Electrochemical electrode-electrolyte interfaces studied from first principles


Axel Gross, Institute of Theoretical Chemistry, Ulm University, and Helmholtz Institute Ulm - Electrochemical Energy Storage, Germany

Thursday, September 11, 2014 - 11:00pm


In spite of its technological relevance in the energy conversion and storage, our knowledge about the microscopic structure of electrochemical electrode-electrolyte interfaces and electrical double layers is still rather limited. The description of these interfaces from first principles is hampered by three facts. i) In electrochemistry, structures and properties of the electrode-electrolyte interfaces are governed by the electrode potential which adds considerable complexity to the theoretical treatment since charged surfaces have to be considered. ii) The theoretical treatment of processes at solid-liquid interfaces includes a proper description of the liquid which requires to determine free energies instead of just total energies. This means that computationally expensive statistical averages have to be performed. iii) Electronic structure methods based on density functional theory (DFT) combine numerical efficiency with a satisfactory accuracy. However, there are severe shortcomings of the DFT description of liquids, in particular water, using current functionals.Despite these obstacles, there has already significant progress been made in the first-principles modeling of electrochemical electrode-electrolyte interfaces. In this contribution, I will present our attempts [1-7] to contribute to this progress by systematically increasing the complexity of the considered systems. Thus we have addressed thermal disorder by performing ab initio molecular dynamics simulations [1], the DFT water description has been improved by including dispersion effects [2], varying electrode potentials have been considered in a numerical setup with an explicit counter electrode [3], water structures at stepped electrodes have been studied [4], and the fact that in equilibrium electrodes are typically covered by adsorbates has been taken into account [5, 6]. Furthermore, first attempts to include a realistic description of the anion adsorption on electrode-electrolyte interfaces [7] will be discussed.References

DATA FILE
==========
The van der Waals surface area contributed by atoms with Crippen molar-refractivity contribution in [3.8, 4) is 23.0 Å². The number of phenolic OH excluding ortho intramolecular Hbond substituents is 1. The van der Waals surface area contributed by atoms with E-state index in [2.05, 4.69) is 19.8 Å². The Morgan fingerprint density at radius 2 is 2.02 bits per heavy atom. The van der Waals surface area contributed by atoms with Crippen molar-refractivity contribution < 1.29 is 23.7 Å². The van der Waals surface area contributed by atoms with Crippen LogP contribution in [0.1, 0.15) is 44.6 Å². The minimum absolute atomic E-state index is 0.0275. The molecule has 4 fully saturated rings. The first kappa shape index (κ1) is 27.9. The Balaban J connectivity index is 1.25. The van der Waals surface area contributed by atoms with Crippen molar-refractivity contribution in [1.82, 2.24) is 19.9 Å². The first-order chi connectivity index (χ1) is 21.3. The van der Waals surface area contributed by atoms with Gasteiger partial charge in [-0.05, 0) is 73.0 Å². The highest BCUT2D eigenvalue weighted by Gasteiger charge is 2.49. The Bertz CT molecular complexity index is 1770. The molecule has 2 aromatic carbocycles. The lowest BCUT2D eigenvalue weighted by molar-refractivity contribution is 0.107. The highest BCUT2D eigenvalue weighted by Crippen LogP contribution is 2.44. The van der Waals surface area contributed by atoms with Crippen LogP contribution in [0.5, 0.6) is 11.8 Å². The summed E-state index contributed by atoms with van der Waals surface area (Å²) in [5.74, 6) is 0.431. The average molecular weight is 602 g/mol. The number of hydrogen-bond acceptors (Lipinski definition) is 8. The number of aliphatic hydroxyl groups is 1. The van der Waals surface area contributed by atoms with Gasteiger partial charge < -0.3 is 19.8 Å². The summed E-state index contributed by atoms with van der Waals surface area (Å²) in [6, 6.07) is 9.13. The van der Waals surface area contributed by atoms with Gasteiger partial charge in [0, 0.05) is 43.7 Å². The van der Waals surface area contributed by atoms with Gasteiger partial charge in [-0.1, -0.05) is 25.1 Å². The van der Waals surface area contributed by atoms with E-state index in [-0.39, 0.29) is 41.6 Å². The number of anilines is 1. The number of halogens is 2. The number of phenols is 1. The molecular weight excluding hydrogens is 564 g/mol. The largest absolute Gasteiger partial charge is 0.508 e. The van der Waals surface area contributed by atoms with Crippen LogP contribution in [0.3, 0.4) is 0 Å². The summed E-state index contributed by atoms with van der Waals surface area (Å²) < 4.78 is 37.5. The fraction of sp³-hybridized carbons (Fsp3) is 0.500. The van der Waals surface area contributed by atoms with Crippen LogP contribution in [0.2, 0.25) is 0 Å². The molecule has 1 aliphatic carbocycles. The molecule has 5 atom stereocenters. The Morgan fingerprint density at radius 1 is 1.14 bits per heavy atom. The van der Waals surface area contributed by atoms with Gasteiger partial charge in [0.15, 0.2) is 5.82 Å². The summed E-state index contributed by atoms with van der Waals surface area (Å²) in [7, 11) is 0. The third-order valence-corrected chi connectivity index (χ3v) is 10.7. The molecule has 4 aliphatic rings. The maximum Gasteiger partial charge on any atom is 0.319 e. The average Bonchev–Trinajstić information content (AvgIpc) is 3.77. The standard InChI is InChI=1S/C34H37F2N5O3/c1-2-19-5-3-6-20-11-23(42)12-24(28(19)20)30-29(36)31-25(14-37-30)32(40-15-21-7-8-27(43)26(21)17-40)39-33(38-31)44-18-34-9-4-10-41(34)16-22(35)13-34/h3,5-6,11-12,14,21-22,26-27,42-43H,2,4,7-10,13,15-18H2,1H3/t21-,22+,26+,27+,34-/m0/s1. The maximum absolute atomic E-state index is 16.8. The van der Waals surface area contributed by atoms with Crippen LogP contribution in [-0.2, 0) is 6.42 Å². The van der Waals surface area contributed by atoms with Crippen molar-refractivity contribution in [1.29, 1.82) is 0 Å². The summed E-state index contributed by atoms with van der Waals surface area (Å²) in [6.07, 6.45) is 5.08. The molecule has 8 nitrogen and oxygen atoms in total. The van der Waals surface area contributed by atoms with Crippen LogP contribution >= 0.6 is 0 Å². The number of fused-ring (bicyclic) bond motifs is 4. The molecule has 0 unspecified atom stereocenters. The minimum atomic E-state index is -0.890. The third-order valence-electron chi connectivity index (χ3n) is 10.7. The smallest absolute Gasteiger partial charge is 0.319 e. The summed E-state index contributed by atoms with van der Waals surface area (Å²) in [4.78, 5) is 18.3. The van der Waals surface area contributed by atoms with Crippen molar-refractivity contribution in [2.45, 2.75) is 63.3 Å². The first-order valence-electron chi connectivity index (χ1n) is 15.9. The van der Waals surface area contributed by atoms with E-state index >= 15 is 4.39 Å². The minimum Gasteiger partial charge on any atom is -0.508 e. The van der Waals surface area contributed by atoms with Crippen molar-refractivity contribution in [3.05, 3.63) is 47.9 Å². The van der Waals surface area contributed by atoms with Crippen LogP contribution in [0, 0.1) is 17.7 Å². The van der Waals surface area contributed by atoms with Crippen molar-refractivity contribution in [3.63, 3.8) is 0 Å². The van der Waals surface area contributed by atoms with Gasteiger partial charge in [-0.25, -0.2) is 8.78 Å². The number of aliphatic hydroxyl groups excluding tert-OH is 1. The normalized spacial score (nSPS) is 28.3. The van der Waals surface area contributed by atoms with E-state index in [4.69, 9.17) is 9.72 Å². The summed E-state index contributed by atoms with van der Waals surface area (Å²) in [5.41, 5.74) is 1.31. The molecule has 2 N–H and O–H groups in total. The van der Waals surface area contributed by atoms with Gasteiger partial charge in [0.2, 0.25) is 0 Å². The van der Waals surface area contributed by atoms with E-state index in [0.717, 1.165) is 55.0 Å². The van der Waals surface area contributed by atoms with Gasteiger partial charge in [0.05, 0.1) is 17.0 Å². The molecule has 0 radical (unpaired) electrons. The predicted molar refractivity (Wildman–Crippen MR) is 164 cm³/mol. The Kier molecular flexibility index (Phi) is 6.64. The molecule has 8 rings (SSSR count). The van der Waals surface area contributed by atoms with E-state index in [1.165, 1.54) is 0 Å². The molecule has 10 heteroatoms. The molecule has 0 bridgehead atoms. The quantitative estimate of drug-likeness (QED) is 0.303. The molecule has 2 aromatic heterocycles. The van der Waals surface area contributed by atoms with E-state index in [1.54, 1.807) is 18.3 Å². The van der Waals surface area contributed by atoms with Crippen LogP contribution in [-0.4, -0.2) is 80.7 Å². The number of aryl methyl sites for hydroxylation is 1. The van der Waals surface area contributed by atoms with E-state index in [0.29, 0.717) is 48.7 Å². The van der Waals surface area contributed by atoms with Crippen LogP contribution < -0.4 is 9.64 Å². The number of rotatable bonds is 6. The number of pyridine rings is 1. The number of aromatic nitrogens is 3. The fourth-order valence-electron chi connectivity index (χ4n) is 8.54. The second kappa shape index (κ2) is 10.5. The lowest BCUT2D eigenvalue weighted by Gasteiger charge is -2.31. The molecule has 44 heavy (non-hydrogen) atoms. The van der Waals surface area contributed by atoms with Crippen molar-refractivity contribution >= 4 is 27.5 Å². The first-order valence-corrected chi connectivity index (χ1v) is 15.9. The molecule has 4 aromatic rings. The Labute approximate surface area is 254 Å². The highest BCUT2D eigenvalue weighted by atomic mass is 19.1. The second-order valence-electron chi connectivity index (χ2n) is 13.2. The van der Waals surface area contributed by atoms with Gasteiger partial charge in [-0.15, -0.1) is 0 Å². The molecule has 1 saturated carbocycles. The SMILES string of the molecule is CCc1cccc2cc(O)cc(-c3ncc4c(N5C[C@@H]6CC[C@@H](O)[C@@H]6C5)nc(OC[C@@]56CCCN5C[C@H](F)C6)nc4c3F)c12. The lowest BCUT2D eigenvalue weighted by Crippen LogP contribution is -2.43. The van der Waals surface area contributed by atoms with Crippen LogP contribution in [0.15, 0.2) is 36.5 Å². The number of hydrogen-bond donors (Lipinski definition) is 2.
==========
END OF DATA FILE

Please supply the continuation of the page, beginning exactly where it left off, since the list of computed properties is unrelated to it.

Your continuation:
1. Schnur, S. and Gross, A. New J. Phys. 2009, 11, 125003.
  2. Tonigold, K. and Gross, A., J. Comput. Chem. 2012, 33, 695.
  3. Schnur, S. and Gross, A. Catal. Today 2011, 165, 129.
  4. Lin, X. and A. Gross, A., Surf. Sci. 2012, 606, 886.
  5. Roman, T. and Gross, A., Catal. Today 2013, 202, 1838.
  6. Gross, A., Gossenberger, F., Lin, X., Naderian, M., Sakong, S., Roman, T., J. Electrochem. Soc. 2013, 161, E3015.
  7. Roman, T. and Gross, A., Phys. Rev. Lett. 2013, 110,156804.